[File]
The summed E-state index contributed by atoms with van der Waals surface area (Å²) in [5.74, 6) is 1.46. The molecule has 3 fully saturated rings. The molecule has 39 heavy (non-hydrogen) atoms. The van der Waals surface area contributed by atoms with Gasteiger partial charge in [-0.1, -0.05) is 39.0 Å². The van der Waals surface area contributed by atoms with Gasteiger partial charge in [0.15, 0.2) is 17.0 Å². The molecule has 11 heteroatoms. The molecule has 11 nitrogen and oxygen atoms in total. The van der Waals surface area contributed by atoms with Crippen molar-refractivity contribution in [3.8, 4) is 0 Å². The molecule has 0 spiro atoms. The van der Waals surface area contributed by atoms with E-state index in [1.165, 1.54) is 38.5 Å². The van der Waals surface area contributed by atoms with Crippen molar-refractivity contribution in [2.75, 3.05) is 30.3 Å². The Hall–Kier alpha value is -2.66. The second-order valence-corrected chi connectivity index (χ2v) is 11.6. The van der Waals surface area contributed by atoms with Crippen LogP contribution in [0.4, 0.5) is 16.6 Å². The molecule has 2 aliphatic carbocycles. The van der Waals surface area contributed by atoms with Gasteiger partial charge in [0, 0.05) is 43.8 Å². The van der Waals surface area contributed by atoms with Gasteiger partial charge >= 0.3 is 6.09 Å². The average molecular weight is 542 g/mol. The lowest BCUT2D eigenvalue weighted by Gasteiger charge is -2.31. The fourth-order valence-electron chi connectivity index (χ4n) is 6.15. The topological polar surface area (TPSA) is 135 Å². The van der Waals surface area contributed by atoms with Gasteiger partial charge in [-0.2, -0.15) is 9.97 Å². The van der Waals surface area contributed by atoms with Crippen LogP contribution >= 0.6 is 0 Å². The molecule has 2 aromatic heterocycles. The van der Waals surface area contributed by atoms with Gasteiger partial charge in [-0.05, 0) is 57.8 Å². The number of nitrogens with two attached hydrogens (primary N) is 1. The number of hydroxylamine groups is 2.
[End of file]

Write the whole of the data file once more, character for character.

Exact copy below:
The summed E-state index contributed by atoms with van der Waals surface area (Å²) in [5.74, 6) is 1.46. The molecule has 3 fully saturated rings. The molecule has 39 heavy (non-hydrogen) atoms. The van der Waals surface area contributed by atoms with Gasteiger partial charge in [-0.1, -0.05) is 39.0 Å². The van der Waals surface area contributed by atoms with Gasteiger partial charge in [0.15, 0.2) is 17.0 Å². The molecule has 11 heteroatoms. The molecule has 11 nitrogen and oxygen atoms in total. The van der Waals surface area contributed by atoms with Crippen molar-refractivity contribution in [3.8, 4) is 0 Å². The molecule has 0 spiro atoms. The van der Waals surface area contributed by atoms with E-state index in [1.165, 1.54) is 38.5 Å². The van der Waals surface area contributed by atoms with Crippen molar-refractivity contribution in [2.75, 3.05) is 30.3 Å². The Hall–Kier alpha value is -2.66. The second-order valence-corrected chi connectivity index (χ2v) is 11.6. The van der Waals surface area contributed by atoms with Crippen LogP contribution in [0.4, 0.5) is 16.6 Å². The molecule has 2 aliphatic carbocycles. The van der Waals surface area contributed by atoms with Gasteiger partial charge in [0, 0.05) is 43.8 Å². The van der Waals surface area contributed by atoms with Gasteiger partial charge >= 0.3 is 6.09 Å². The average molecular weight is 542 g/mol. The lowest BCUT2D eigenvalue weighted by Gasteiger charge is -2.31. The fourth-order valence-electron chi connectivity index (χ4n) is 6.15. The topological polar surface area (TPSA) is 135 Å². The van der Waals surface area contributed by atoms with Gasteiger partial charge in [-0.2, -0.15) is 9.97 Å². The van der Waals surface area contributed by atoms with Crippen LogP contribution >= 0.6 is 0 Å². The molecule has 2 aromatic heterocycles. The van der Waals surface area contributed by atoms with Gasteiger partial charge in [-0.05, 0) is 57.8 Å². The number of nitrogens with two attached hydrogens (primary N) is 1. The number of hydroxylamine groups is 2.